Trial of accused Christchurch mosque shooter may be delayed

Tarrant’s lawyers requested the trail to be moved to Auckland, where he is being kept in high security prison. (File/AFP)
Updated 15 August 2019

Trial of accused Christchurch mosque shooter may be delayed

  • The trial is scheduled to begin on May 3, which coincides with Ramadan
  • Survivors of victims wish the trial would be delayed until after the holy month

WELLINGTON, New Zealand: The trial of the man accused of killing 51 people at two New Zealand mosques could be delayed by several weeks to avoid clashing with the Islamic holy month of Ramadan.
The trial had been scheduled to begin on May 3 in the city of Christchurch, where the Muslim worshippers were killed five months ago during Friday prayers. But prosecutors said during a hearing Thursday they were working with court officials to see if they could fulfil the wishes of survivors and victims’ families by delaying the trial until after Ramadan ends in late May, Radio New Zealand reported.
Also during the hearing, lawyers for accused gunman Brenton Tarrant asked if the venue for the trial could be changed to Auckland, where Tarrant is being held at a maximum security prison, RNZ reported. Judge Cameron Mander plans to hear arguments for the venue change during the next hearing on Oct. 3.
Mander had earlier issued a written note saying that Tarrant could skip Thursday’s hearing because his lawyers didn’t require him to be there and he hadn’t sought to attend in person or by video. The 28-year-old Australian white supremacist has been charged with terrorism, murder and attempted murder.
On Wednesday, prison officials admitted making a mistake by allowing Tarrant to send a six-page letter from his jail cell to a supporter. The letter was then posted on the 4chan website, which has become notorious as a place for white supremacists to post their views.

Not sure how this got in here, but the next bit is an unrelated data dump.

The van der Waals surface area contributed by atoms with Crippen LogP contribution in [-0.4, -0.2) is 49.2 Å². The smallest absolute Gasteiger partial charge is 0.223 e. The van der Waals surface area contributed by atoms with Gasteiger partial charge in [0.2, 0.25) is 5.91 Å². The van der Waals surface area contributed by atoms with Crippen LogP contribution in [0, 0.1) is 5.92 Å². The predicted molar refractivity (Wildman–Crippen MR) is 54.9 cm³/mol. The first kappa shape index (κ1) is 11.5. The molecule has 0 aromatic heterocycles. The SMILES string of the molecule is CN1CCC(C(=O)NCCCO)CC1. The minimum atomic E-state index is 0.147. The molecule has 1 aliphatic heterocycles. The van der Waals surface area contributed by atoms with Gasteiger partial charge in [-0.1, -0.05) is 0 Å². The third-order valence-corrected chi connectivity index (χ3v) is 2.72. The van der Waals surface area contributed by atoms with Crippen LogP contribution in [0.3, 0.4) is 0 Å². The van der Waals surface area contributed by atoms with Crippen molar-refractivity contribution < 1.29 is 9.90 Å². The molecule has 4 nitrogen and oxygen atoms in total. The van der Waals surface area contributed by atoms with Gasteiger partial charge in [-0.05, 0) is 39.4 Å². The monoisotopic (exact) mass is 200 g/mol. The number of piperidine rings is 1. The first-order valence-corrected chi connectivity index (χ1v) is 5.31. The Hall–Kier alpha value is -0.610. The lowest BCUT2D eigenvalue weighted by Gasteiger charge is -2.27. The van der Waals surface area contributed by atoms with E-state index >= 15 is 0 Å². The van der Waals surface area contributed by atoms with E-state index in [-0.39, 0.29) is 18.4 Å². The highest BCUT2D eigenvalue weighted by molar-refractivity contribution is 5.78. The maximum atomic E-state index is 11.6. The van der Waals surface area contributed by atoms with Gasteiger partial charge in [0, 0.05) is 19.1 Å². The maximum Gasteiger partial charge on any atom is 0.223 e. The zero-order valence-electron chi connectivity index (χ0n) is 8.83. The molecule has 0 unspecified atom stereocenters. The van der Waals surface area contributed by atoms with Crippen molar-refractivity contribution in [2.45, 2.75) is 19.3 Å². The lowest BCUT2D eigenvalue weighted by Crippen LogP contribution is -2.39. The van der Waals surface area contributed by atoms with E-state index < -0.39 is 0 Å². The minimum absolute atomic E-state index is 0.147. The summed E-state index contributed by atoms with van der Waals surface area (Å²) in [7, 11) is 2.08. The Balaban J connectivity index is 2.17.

Corrections Department Chief Executive Christine Stevenson apologized for the distress the letter may have caused to victims of the March 15 attacks and said Tarrant had been stopped from sending or receiving any more letters until the department had processes in place to ensure the safety of the public.
Corrections Minister Kelvin Davis told RNZ that Tarrant had sent seven letters since he’d been in jail and had written two more letters that prison staff had withheld. Davis said Tarrant sent two of the letters to his mother but didn’t know who had received the other five letters.
The online posting of the letter came at a sensitive time, with other alleged killers from El Paso, Texas, to Norway citing Tarrant as an inspiration.
New Zealand Prime Minister Jacinda Ardern has vowed never to utter Tarrant’s name in order to deny him the publicity she says he craves, making Tarrant’s letter even more of an embarrassment for the government.
“I think every New Zealander would have an expectation that this individual should not be able to share his hateful message from behind bars,” she told media on the island nation of Tuvalu, where she is traveling to attend a meeting of Pacific leaders.
Tarrant’s lawyers could not immediately be reached for comment Thursday on why they wanted to change the trial venue.
University of Otago law professor Andrew Geddis, who is not involved in the case, said there were precedents in New Zealand for changing venue when it could be successfully argued that a jury pool in a town where an alleged crime took place was so tainted it couldn’t be relied upon to deliver a fair verdict.
But Geddis said that, although he didn’t know the specific arguments for changing venue in the Tarrant case, he would be surprised if the application was successful. He said the Christchurch shootings were notorious enough that everybody in New Zealand knew about them, and a change in venue would also seriously inconvenience the dozens of survivors and family members who continue to live in Christchurch.